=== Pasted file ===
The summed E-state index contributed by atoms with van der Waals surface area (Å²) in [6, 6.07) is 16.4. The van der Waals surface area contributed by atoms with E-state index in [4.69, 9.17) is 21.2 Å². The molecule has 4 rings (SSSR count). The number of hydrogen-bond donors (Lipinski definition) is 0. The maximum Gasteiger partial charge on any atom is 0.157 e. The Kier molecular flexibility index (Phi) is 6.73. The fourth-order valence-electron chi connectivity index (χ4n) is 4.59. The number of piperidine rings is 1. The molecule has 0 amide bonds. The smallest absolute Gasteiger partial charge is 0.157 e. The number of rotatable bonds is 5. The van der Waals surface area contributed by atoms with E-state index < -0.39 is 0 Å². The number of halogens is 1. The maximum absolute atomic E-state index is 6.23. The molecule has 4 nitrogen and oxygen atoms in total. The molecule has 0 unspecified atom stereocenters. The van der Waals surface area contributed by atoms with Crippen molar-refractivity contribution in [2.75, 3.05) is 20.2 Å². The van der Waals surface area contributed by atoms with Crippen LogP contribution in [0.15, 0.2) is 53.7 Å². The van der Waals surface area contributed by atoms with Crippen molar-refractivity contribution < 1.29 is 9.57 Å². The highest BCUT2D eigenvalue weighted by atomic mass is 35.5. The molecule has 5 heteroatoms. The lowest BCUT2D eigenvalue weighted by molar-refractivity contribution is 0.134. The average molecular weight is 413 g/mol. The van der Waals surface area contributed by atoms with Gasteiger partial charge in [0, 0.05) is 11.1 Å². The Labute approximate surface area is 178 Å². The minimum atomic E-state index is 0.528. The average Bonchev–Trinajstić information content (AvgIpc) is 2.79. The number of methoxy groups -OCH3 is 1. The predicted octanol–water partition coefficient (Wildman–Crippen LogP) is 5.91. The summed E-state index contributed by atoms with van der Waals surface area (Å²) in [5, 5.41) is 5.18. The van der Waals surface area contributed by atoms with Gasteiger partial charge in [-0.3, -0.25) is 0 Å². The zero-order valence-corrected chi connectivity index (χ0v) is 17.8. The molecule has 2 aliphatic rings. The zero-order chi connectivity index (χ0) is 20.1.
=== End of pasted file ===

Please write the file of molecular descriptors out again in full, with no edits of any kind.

The summed E-state index contributed by atoms with van der Waals surface area (Å²) in [6, 6.07) is 16.4. The van der Waals surface area contributed by atoms with E-state index in [4.69, 9.17) is 21.2 Å². The molecule has 4 rings (SSSR count). The number of hydrogen-bond donors (Lipinski definition) is 0. The maximum Gasteiger partial charge on any atom is 0.157 e. The Kier molecular flexibility index (Phi) is 6.73. The fourth-order valence-electron chi connectivity index (χ4n) is 4.59. The number of piperidine rings is 1. The molecule has 0 amide bonds. The smallest absolute Gasteiger partial charge is 0.157 e. The number of rotatable bonds is 5. The van der Waals surface area contributed by atoms with E-state index < -0.39 is 0 Å². The number of halogens is 1. The maximum absolute atomic E-state index is 6.23. The molecule has 4 nitrogen and oxygen atoms in total. The molecule has 0 unspecified atom stereocenters. The van der Waals surface area contributed by atoms with Crippen molar-refractivity contribution in [2.75, 3.05) is 20.2 Å². The van der Waals surface area contributed by atoms with Crippen LogP contribution in [0.15, 0.2) is 53.7 Å². The van der Waals surface area contributed by atoms with Crippen molar-refractivity contribution < 1.29 is 9.57 Å². The highest BCUT2D eigenvalue weighted by atomic mass is 35.5. The molecule has 5 heteroatoms. The lowest BCUT2D eigenvalue weighted by molar-refractivity contribution is 0.134. The average molecular weight is 413 g/mol. The van der Waals surface area contributed by atoms with Gasteiger partial charge in [0, 0.05) is 11.1 Å². The Labute approximate surface area is 178 Å². The minimum atomic E-state index is 0.528. The average Bonchev–Trinajstić information content (AvgIpc) is 2.79. The number of methoxy groups -OCH3 is 1. The predicted octanol–water partition coefficient (Wildman–Crippen LogP) is 5.91. The summed E-state index contributed by atoms with van der Waals surface area (Å²) in [5, 5.41) is 5.18. The van der Waals surface area contributed by atoms with Gasteiger partial charge in [-0.3, -0.25) is 0 Å². The zero-order valence-corrected chi connectivity index (χ0v) is 17.8. The molecule has 2 aliphatic rings. The zero-order chi connectivity index (χ0) is 20.1.